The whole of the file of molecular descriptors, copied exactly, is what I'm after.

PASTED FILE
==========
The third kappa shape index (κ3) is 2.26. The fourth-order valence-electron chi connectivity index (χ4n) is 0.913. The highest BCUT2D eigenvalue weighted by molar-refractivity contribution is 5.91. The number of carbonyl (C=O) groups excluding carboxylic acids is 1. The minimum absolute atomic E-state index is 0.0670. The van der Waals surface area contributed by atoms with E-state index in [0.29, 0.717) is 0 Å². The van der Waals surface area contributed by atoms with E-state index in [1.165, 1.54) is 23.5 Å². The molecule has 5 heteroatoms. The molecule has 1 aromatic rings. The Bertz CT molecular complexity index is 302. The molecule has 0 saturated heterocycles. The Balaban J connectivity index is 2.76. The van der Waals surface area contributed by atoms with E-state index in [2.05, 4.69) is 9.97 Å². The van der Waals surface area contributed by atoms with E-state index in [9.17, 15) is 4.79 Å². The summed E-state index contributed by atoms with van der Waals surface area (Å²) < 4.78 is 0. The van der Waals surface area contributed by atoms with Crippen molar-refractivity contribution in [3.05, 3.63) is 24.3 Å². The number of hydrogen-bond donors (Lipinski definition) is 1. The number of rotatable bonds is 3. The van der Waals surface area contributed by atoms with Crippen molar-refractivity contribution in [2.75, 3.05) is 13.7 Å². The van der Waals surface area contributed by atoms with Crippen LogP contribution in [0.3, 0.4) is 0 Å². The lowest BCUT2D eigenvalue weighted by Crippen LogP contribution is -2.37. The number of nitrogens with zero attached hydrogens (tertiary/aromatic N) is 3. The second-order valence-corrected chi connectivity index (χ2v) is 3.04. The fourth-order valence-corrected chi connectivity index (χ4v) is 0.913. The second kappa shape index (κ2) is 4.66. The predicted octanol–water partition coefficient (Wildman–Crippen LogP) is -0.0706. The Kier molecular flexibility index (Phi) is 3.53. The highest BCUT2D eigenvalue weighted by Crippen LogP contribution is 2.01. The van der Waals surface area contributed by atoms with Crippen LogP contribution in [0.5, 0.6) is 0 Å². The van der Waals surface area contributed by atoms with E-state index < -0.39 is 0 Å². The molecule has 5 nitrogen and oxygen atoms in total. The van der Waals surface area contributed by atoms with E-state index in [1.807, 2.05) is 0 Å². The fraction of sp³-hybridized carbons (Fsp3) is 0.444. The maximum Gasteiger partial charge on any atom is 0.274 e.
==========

The third kappa shape index (κ3) is 2.26. The fourth-order valence-electron chi connectivity index (χ4n) is 0.913. The highest BCUT2D eigenvalue weighted by molar-refractivity contribution is 5.91. The number of carbonyl (C=O) groups excluding carboxylic acids is 1. The minimum absolute atomic E-state index is 0.0670. The van der Waals surface area contributed by atoms with E-state index in [0.29, 0.717) is 0 Å². The van der Waals surface area contributed by atoms with E-state index in [1.165, 1.54) is 23.5 Å². The molecule has 5 heteroatoms. The molecule has 1 aromatic rings. The Bertz CT molecular complexity index is 302. The molecule has 0 saturated heterocycles. The Balaban J connectivity index is 2.76. The van der Waals surface area contributed by atoms with E-state index in [2.05, 4.69) is 9.97 Å². The van der Waals surface area contributed by atoms with E-state index in [9.17, 15) is 4.79 Å². The summed E-state index contributed by atoms with van der Waals surface area (Å²) < 4.78 is 0. The van der Waals surface area contributed by atoms with Crippen molar-refractivity contribution in [3.05, 3.63) is 24.3 Å². The number of hydrogen-bond donors (Lipinski definition) is 1. The number of rotatable bonds is 3. The van der Waals surface area contributed by atoms with Crippen molar-refractivity contribution in [2.75, 3.05) is 13.7 Å². The van der Waals surface area contributed by atoms with Crippen LogP contribution in [0.3, 0.4) is 0 Å². The lowest BCUT2D eigenvalue weighted by Crippen LogP contribution is -2.37. The number of nitrogens with zero attached hydrogens (tertiary/aromatic N) is 3. The second-order valence-corrected chi connectivity index (χ2v) is 3.04. The fourth-order valence-corrected chi connectivity index (χ4v) is 0.913. The second kappa shape index (κ2) is 4.66. The predicted octanol–water partition coefficient (Wildman–Crippen LogP) is -0.0706. The Kier molecular flexibility index (Phi) is 3.53. The highest BCUT2D eigenvalue weighted by Crippen LogP contribution is 2.01. The van der Waals surface area contributed by atoms with Crippen LogP contribution in [0.5, 0.6) is 0 Å². The van der Waals surface area contributed by atoms with E-state index < -0.39 is 0 Å². The molecule has 5 nitrogen and oxygen atoms in total. The van der Waals surface area contributed by atoms with E-state index in [1.807, 2.05) is 0 Å². The fraction of sp³-hybridized carbons (Fsp3) is 0.444. The maximum Gasteiger partial charge on any atom is 0.274 e.